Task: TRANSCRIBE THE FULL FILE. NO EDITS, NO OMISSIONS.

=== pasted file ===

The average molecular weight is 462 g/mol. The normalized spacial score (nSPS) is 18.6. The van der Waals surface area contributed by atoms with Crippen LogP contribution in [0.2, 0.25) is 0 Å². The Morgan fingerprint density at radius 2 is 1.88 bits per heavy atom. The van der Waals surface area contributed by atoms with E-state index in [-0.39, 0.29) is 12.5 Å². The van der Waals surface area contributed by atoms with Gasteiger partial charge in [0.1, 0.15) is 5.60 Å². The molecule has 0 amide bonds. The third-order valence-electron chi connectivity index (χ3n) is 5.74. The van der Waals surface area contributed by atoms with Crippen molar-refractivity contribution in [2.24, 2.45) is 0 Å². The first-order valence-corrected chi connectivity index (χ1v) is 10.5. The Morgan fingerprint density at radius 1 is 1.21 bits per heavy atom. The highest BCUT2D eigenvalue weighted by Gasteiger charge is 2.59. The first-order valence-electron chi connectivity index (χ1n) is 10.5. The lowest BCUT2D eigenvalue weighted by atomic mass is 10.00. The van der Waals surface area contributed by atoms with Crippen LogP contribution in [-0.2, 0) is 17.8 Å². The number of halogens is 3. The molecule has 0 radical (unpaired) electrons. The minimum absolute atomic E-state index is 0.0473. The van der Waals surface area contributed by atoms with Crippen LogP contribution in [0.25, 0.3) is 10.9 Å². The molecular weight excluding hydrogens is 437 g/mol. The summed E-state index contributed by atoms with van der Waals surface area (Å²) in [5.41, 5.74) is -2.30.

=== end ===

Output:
The average molecular weight is 462 g/mol. The normalized spacial score (nSPS) is 18.6. The van der Waals surface area contributed by atoms with Crippen LogP contribution in [0.2, 0.25) is 0 Å². The Morgan fingerprint density at radius 2 is 1.88 bits per heavy atom. The van der Waals surface area contributed by atoms with E-state index in [-0.39, 0.29) is 12.5 Å². The van der Waals surface area contributed by atoms with Gasteiger partial charge in [0.1, 0.15) is 5.60 Å². The molecule has 0 amide bonds. The third-order valence-electron chi connectivity index (χ3n) is 5.74. The van der Waals surface area contributed by atoms with Crippen molar-refractivity contribution in [2.24, 2.45) is 0 Å². The first-order valence-corrected chi connectivity index (χ1v) is 10.5. The Morgan fingerprint density at radius 1 is 1.21 bits per heavy atom. The highest BCUT2D eigenvalue weighted by Gasteiger charge is 2.59. The first-order valence-electron chi connectivity index (χ1n) is 10.5. The lowest BCUT2D eigenvalue weighted by atomic mass is 10.00. The van der Waals surface area contributed by atoms with Crippen LogP contribution in [-0.2, 0) is 17.8 Å². The number of halogens is 3. The molecule has 0 radical (unpaired) electrons. The minimum absolute atomic E-state index is 0.0473. The van der Waals surface area contributed by atoms with Crippen LogP contribution in [0.25, 0.3) is 10.9 Å². The molecular weight excluding hydrogens is 437 g/mol. The summed E-state index contributed by atoms with van der Waals surface area (Å²) in [5.41, 5.74) is -2.30.